Let’s be honest—there really aren’t any mountains in the Greater Boston area, though there are some “wannabe” peaks that have the term in their names for one reason or another. And some of these so-called mountains turn out to be your classic “bang for your buck” hikes where you don’t have to expend a whole lot of effort to get some great views along with a decent amount of serenity. Horn Pond Mountain—which is also known as Mount Towanda—is just such a spot, being less than 10 miles from Downtown Crossing but having the rugged feel of a hill that’s steep enough for skiing (and a ski area actually existed here years ago). Horn Pond itself is a popular park for dog walkers, joggers, and those who simply want to get some fresh air and water views, but many if not most never climb Horn Pond Mountain even though it’s so close to the main loop around the body of water.
A steep paved road winds its way to the summit, and you can also take narrow dirt paths off the road for the climb, with both the road and trails meeting up again at an overlook near the actual summit that includes a bench and a rocky ledge, both of which feature jaw-dropping views of both Winchester and the Boston skyline. Both the bench and the ledge face southward, which means you could get a tan (or burn) even on a late winter or early spring day, so bring some sunscreen if you plan to stay up at this special spot for a little while.
[GPS coordinates for overlook: 42.4593917,-71.1571213; park in lot on Lake Avenue or along Sturgis Street on other side of pond. More info: woburnrec.com/forms/6048_walking_woburn_horn_pond_map_final.pdf]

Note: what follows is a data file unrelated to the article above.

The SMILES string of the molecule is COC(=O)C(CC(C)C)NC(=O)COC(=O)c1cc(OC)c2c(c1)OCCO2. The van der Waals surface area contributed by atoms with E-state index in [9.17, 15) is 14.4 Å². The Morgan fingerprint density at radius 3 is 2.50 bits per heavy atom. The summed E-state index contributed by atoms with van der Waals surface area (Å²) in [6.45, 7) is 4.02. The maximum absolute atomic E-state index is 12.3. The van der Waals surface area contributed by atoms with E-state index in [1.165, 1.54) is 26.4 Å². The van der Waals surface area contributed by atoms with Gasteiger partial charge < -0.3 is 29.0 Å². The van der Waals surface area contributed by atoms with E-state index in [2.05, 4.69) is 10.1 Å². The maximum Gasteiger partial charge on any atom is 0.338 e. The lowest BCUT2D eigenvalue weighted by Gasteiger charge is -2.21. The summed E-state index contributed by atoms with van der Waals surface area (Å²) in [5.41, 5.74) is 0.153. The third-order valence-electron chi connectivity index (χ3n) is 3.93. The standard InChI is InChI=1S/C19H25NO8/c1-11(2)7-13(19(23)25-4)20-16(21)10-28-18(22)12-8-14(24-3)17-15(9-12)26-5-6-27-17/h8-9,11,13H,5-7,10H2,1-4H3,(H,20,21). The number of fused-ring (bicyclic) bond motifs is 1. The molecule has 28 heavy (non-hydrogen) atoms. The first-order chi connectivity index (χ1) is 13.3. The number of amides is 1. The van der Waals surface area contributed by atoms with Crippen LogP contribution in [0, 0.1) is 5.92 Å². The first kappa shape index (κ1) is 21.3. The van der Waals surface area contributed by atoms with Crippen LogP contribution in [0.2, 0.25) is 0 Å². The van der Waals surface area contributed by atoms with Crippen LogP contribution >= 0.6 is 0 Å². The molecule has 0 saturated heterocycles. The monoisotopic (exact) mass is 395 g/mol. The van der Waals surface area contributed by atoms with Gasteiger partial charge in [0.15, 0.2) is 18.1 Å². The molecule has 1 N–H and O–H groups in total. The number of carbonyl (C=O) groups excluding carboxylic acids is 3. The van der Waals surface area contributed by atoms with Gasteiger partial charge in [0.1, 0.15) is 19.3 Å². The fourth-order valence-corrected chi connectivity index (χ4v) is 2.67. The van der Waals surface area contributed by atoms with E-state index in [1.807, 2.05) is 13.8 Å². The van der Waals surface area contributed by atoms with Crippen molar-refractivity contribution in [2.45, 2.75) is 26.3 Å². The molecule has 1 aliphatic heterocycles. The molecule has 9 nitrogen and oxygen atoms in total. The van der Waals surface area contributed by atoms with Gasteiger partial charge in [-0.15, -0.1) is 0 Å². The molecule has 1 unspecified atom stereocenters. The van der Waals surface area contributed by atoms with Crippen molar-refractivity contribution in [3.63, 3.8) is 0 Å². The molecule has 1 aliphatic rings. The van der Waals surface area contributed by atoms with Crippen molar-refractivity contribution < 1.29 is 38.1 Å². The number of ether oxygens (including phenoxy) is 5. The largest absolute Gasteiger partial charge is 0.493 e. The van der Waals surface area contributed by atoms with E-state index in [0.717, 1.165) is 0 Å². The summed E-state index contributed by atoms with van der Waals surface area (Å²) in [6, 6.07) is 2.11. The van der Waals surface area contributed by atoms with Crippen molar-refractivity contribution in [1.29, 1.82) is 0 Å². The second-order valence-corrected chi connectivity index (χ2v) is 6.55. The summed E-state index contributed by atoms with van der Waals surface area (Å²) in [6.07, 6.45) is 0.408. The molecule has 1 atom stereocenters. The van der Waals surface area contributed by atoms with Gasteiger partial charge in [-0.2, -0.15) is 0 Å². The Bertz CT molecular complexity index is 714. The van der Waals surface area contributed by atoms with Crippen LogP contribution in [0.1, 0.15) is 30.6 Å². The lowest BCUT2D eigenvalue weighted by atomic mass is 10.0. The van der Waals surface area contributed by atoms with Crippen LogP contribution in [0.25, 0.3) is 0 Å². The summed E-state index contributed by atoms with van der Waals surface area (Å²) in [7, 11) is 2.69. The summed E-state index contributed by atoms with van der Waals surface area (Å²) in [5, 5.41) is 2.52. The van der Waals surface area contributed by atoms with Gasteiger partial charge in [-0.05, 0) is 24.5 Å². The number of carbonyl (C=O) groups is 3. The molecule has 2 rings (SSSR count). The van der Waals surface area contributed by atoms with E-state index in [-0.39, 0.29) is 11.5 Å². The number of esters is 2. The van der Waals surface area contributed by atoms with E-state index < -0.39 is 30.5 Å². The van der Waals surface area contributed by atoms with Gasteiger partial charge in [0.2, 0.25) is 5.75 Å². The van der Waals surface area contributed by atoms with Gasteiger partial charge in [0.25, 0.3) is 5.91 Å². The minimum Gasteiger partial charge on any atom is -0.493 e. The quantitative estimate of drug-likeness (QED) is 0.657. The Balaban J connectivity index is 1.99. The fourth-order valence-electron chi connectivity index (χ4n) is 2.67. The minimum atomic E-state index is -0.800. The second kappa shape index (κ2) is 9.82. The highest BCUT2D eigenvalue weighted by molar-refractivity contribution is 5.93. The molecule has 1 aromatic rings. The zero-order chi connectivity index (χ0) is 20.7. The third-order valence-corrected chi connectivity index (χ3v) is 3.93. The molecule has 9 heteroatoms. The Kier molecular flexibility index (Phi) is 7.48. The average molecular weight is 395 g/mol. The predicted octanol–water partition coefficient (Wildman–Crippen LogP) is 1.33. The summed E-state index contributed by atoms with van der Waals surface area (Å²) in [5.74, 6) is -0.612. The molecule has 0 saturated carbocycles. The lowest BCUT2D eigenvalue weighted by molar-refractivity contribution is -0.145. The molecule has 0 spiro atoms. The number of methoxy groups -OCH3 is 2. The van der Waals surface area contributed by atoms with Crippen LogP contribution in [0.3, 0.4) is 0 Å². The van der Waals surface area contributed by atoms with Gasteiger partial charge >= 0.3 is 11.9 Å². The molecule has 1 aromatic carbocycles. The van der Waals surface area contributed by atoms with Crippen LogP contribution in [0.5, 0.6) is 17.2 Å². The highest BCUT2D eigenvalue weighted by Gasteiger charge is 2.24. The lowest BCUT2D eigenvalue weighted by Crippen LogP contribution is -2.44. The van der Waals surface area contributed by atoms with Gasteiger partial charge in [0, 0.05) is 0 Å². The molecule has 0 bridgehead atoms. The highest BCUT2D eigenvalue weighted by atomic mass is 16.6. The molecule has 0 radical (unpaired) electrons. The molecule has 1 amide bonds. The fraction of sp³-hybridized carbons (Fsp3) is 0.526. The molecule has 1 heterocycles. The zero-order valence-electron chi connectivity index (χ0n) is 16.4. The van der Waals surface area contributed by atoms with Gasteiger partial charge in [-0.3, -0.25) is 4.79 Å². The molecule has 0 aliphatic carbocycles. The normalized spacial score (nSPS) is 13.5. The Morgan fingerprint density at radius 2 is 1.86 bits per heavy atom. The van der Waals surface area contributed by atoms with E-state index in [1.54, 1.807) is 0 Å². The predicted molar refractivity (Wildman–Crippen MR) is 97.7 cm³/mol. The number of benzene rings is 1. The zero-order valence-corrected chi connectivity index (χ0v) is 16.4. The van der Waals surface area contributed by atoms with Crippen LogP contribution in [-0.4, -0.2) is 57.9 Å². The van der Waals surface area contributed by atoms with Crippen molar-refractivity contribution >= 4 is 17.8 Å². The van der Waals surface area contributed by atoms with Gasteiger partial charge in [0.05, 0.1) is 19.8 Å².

Hillside Pond, Milton
The Blue Hills Reservation is a massive area just south of Boston that includes 7,000 acres of wilderness and miles of paths that range from very easy to some of the most challenging trails in Eastern Massachusetts. And while places such as Great Blue Hill, Houghton’s Pond, and the Chickatawbut area are often packed with people (even in the dead of winter), there are plenty of great places to escape the masses, including some spots that are literally along the side of the road. One of the best is Hillside Pond, which is hidden away in a little valley just east of Houghton’s Pond and the Blue Hills headquarters, and because its tiny parking area sits on the side of a lesser-traveled part of Hillside Street (which eventually meanders into a residential part of Milton), very few people seem to know about this section of the Blue Hills.